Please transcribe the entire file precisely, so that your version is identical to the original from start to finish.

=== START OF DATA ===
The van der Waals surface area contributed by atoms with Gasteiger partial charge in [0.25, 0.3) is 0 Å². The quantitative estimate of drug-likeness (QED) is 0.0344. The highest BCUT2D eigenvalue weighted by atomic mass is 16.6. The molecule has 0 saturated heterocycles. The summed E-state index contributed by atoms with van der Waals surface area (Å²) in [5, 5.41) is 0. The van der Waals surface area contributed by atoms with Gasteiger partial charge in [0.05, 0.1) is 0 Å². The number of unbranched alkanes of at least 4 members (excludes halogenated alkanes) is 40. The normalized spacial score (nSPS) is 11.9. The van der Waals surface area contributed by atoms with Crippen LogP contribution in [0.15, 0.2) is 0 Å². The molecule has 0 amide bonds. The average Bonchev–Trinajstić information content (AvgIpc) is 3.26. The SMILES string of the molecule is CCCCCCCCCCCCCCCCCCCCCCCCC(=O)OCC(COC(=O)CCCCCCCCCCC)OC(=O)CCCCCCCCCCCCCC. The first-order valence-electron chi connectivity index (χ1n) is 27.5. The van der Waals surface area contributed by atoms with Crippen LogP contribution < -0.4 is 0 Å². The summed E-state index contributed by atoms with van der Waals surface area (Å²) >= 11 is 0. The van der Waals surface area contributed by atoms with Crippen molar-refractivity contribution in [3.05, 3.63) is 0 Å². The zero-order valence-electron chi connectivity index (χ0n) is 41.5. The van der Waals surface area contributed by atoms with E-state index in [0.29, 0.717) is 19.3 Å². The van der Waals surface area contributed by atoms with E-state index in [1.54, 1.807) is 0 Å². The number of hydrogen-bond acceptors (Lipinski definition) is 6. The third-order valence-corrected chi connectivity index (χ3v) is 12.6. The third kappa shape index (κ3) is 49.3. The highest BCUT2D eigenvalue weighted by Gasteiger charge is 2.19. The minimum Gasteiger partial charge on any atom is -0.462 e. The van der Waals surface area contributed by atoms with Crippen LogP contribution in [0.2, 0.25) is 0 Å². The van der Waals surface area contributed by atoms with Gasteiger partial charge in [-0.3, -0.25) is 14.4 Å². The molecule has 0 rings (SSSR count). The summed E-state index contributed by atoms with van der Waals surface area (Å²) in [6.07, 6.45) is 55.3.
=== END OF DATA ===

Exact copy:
The van der Waals surface area contributed by atoms with Gasteiger partial charge in [0.25, 0.3) is 0 Å². The quantitative estimate of drug-likeness (QED) is 0.0344. The highest BCUT2D eigenvalue weighted by atomic mass is 16.6. The molecule has 0 saturated heterocycles. The summed E-state index contributed by atoms with van der Waals surface area (Å²) in [5, 5.41) is 0. The van der Waals surface area contributed by atoms with Gasteiger partial charge in [0.05, 0.1) is 0 Å². The number of unbranched alkanes of at least 4 members (excludes halogenated alkanes) is 40. The normalized spacial score (nSPS) is 11.9. The van der Waals surface area contributed by atoms with Crippen LogP contribution in [0.15, 0.2) is 0 Å². The molecule has 0 amide bonds. The average Bonchev–Trinajstić information content (AvgIpc) is 3.26. The SMILES string of the molecule is CCCCCCCCCCCCCCCCCCCCCCCCC(=O)OCC(COC(=O)CCCCCCCCCCC)OC(=O)CCCCCCCCCCCCCC. The first-order valence-electron chi connectivity index (χ1n) is 27.5. The van der Waals surface area contributed by atoms with Crippen LogP contribution < -0.4 is 0 Å². The summed E-state index contributed by atoms with van der Waals surface area (Å²) >= 11 is 0. The van der Waals surface area contributed by atoms with Crippen molar-refractivity contribution in [3.05, 3.63) is 0 Å². The zero-order valence-electron chi connectivity index (χ0n) is 41.5. The van der Waals surface area contributed by atoms with E-state index in [0.29, 0.717) is 19.3 Å². The van der Waals surface area contributed by atoms with E-state index in [1.54, 1.807) is 0 Å². The number of hydrogen-bond acceptors (Lipinski definition) is 6. The third-order valence-corrected chi connectivity index (χ3v) is 12.6. The third kappa shape index (κ3) is 49.3. The highest BCUT2D eigenvalue weighted by Gasteiger charge is 2.19. The minimum Gasteiger partial charge on any atom is -0.462 e. The van der Waals surface area contributed by atoms with Crippen LogP contribution in [0.2, 0.25) is 0 Å². The van der Waals surface area contributed by atoms with Gasteiger partial charge in [-0.3, -0.25) is 14.4 Å². The molecule has 0 rings (SSSR count). The summed E-state index contributed by atoms with van der Waals surface area (Å²) in [6.07, 6.45) is 55.3.